A memoirist, novelist, music theorist, and economics author walked into a bar. No, it’s not a setup for a joke: They were at the bar because they were all there to read from their respective books at an event I went to last week. It was an event that no one — authors or audience members — left happy. I myself left scratching my head. Why are events with multiple unrelated authors so common? And why don’t they — with rare exceptions — ever work?
At this particular event, most of the audience was there to either support a friend or to support the website that was hosting the reading. So their expectations were low: They were there out of a sense of obligation. The applause was desultory, the audience shifted around in their seats a lot, and they talked over some of the readers’ performances. It was obvious that most of them were counting down the minutes until their friend’s turn ended, and they could finally leave.
What made this extra sad was that most of the readers were excellent. Each could have easily done a great event on their own, or could been paired up with a more appropriate co-reader if their topic had been framed in a meaningful way. Instead they were all squished together because the underlying assumption that very few people would want to see each of them separately. The website that organized event must have thought that the only way to fill the bar would be to add up several small audiences to create one bigger one.
This is such a misguided approach — and not, incidentally, an approach that sells any books.
Let’s be clear: Maximizing the number of authors to maximize the number of people in the room is well-intentioned but ultimately not productive. I think of it as the Sizzler approach to readings: It leaves everyone stuffed, but still unsatisfied. If you’ve never had the treat of going to a Sizzler, it’s a restaurant where a cacophonous salad bar is your main option, ensuring that you’ll stuff yourself with some weird, indigestible combination of foods, like fried shrimp and penne a la vodka and jello salad and pea soup and clams casino. All good things, but together — yuck.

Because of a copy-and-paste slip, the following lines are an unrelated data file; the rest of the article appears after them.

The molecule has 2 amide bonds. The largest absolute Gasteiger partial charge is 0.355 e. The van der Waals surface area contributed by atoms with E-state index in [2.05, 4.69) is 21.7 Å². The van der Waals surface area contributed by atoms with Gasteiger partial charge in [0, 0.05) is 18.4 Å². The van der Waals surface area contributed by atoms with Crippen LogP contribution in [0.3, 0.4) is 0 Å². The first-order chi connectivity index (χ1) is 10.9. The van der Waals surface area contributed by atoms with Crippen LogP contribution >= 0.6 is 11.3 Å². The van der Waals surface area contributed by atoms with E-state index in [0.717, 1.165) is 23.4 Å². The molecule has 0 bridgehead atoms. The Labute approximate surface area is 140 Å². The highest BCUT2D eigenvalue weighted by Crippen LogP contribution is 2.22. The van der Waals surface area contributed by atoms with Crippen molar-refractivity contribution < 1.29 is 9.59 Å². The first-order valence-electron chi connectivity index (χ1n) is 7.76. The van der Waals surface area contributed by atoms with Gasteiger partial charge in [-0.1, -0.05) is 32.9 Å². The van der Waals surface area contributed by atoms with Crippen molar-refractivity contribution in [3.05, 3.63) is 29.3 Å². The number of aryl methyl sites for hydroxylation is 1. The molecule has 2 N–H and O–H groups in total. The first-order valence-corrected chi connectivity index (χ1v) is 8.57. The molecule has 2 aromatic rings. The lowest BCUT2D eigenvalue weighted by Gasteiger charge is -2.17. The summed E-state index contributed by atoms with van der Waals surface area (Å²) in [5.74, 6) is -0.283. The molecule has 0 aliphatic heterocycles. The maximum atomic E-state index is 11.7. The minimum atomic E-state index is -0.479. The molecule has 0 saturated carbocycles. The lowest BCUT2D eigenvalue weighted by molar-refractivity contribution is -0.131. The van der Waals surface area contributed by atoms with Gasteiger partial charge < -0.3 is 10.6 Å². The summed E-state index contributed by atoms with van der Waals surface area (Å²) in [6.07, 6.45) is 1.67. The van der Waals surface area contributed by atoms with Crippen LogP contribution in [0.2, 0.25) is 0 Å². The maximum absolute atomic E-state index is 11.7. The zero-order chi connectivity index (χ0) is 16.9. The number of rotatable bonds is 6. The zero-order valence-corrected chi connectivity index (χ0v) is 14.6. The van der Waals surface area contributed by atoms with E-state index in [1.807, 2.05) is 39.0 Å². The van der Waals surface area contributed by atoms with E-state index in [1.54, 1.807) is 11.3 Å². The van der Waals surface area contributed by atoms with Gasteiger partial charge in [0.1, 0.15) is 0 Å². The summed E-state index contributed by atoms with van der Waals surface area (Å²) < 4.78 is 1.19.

Luckily, there’s an alternative to this approach. Actually, there are several alternatives. There are well-thought-out events that focus on just one reader, or a pairing of two authors who have something in common, or a panel that’s been picked with foresight and concern for what an audience might want to take away from an experience. Take, for example, the well-crafted events at SXSW. Panel organizers are required to agonize over the content, context, and target audience for their offerings before they’re considered for the program. The organizers are even required to collect some audience feedback and support before their panels are approved.
Because of this planning and proposal process, organizers can’t get away with mashing a few random speakers together and hoping for the best. Instead, they have to hone their ideas until they’re perfect. And that’s why people pay thousands of dollars to attend. These panels are exciting experiences. But the difference between those excellent panels and the bad event I went to last week isn’t a difference in the quality of the speakers. The difference is in the framework for the event.
As authors, we spend so much time on what goes into the book. How that content is presented really matters, but the post-publication part of a book’s life often gets little planning. Events, and the way they’re framed, are important because they’re how we start to form a relationship with the reader. I wish I’d spent more time really thinking about what goes into a great event when my book was first published. When events are done right, it makes a tremendous difference.